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Thomas L. Friedman: Math and science are keys to power in world

SINGAPORE — Singapore is a country that takes the Internet seriously. Last week its Ministry of Defense granted a deferment for the country's compulsory National Service to a Singaporean teenager so he could finish competing in the finals of the World Cyber Games — the Olympics of online war games.

Being a tiny city-state of 4 million, Singapore is obsessed with nurturing every ounce of talent of every single citizen. That is why, although its fourth- and eighth-graders already score at the top of the TIMSS international math and science tests, Singapore has been introducing more innovations into schools. Its government understands that in a flattening world, where more and more jobs can go anywhere, it's not enough to just stay ahead of its neighbors. It has to stay ahead of everyone — including us.

Message to America: They are not racing us to the bottom. They are racing us to the top.

As Low-Sim Ay Nar, principal of Xinmin Secondary School, explained to me, Singapore has got rote learning down cold. No one is going to outdrill her students. What it is now focusing on is how to develop more of America's strength: getting Singaporean students and teachers to be more innovative and creative. "Numerical skills are very important," she told me, but "I am now also encouraging my students to be creative — and empowering my teachers. We have been loosening up and allowing people to grow their own ideas."

She added: "We have shifted the emphasis from content alone to making use of the content" on the principle that "knowledge can be created in the classroom and doesn't just have to come from the teacher."

Toward that end, some Singapore schools have adopted a math teaching program called HeyMath, which was started four years ago in Chennai, India, by two young Indian bankers, Nirmala Sankaran and Harsh Rajan, in partnership with the Millennium Mathematics Project at Cambridge University.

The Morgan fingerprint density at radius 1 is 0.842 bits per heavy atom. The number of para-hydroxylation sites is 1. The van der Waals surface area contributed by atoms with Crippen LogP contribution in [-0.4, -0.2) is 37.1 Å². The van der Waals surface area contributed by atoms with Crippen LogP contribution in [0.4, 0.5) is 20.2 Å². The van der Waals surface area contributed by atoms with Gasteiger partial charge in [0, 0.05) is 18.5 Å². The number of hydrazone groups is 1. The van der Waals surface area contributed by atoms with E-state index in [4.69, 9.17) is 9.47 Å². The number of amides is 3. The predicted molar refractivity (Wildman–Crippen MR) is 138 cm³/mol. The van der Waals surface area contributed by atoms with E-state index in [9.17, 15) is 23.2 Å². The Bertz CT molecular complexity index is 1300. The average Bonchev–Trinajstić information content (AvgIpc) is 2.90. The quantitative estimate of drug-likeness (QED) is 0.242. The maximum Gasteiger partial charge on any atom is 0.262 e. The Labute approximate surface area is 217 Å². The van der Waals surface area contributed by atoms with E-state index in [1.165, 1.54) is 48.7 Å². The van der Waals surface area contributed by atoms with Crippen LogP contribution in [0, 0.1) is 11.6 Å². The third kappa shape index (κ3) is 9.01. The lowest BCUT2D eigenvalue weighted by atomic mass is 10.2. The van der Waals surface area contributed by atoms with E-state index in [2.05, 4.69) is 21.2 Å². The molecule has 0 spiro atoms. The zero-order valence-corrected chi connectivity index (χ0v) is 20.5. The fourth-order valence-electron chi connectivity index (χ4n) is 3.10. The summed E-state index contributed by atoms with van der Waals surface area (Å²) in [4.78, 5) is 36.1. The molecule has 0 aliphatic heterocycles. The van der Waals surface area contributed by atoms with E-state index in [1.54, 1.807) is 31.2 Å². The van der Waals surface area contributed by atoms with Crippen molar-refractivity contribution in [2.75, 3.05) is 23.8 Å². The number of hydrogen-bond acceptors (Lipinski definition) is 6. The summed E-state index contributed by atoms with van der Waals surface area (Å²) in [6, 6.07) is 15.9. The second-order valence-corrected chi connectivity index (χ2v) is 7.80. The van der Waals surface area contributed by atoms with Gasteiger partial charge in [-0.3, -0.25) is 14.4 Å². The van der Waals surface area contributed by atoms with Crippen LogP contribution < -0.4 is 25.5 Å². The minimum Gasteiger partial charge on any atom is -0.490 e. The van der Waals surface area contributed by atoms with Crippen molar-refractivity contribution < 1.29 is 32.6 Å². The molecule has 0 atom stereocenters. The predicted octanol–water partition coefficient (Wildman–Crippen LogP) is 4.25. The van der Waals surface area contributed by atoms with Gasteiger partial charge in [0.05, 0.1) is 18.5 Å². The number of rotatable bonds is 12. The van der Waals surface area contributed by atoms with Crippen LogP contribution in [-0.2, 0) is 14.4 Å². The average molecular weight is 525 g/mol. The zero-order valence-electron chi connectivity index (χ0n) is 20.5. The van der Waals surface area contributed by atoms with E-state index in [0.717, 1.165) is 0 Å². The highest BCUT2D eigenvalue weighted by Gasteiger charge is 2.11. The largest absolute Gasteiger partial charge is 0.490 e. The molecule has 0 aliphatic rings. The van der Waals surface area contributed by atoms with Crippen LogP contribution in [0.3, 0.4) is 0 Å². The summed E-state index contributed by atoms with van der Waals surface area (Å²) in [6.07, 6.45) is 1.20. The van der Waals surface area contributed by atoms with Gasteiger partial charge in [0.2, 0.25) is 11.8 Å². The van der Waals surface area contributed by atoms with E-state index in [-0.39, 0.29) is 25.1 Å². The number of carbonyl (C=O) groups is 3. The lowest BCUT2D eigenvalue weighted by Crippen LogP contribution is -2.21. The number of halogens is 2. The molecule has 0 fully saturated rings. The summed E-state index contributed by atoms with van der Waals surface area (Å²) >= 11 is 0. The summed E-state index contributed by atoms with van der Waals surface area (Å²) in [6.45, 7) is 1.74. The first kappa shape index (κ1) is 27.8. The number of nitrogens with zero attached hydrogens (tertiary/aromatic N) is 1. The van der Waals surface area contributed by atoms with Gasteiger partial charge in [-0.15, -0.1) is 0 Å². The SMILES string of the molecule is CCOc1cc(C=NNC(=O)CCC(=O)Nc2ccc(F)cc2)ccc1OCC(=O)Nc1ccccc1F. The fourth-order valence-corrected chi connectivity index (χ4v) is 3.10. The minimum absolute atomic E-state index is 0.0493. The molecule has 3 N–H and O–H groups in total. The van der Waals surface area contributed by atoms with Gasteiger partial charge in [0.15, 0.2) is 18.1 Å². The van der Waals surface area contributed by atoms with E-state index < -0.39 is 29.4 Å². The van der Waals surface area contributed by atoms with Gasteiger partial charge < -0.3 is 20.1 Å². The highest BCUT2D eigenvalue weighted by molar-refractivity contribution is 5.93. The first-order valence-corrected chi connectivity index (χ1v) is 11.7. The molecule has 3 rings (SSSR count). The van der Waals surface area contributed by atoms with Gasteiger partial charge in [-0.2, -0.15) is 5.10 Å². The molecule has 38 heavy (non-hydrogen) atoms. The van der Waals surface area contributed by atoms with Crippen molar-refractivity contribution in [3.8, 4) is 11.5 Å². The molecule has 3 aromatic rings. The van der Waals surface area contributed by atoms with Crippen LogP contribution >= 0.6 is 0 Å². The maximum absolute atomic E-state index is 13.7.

With a team of Indian, British and Chinese math and education specialists, the HeyMath group basically said to itself: If you were a parent anywhere in the world and you noticed that Singapore kids, or Indian kids or Chinese kids, were doing really well in math, wouldn't you like to see the best textbooks, teaching and assessment tools, or lesson plans that they were using to teach fractions to fourth-graders or quadratic equations to 10th-graders? And wouldn't it be nice if one company then put all these best practices together with animation tools and delivered them through the Internet so any teacher in the world could adopt or adapt them to his or her classroom? That's HeyMath.

"No matter what kind of school their kids go to, parents all over the world are worried that their kids might be missing something," Sankaran said. "For some it is the right rigor, for some it is creativity. There is no perfect system. What we have tried to do is create a platform for the continuous sharing of the best practices for teaching math concepts. So a teacher might say, 'I have a problem teaching congruence to 14-year-olds. What is the method they use in India or Shanghai?' "

Singaporean math textbooks are very good. My daughter's school already uses them in Maryland. But they are static and not illustrated or animated. "Our lessons contain animated visuals that remove the abstraction underlying the concept, provide interactivity for students to understand concepts in a 'hands on' manner and make connections to real-life contexts so that learning becomes relevant," Sankaran said.

HeyMath's mission is to be the math Google — to establish a Web-based platform that enables every student and teacher to learn from the "best teacher in the world" for every math concept and to also be able to benchmark themselves against their peers globally.

The HeyMath platform also includes an online repository of questions, indexed by concept and grade, so teachers can save time in devising homework and tests. Because HeyMath material is accompanied by animated lessons that students can do on their own online, it provides for a lot of self-learning. Indeed, HeyMath, see, which has been adopted by 35 of Singapore's 165 schools, also provides an online tutor, based in India, to answer questions from students stuck on homework.

Why am I writing about this? Because math and science are the keys to innovation and power in today's world, and American parents had better understand that the people who are eating their kids' lunch in math are not resting on their laurels.

New York Times News Service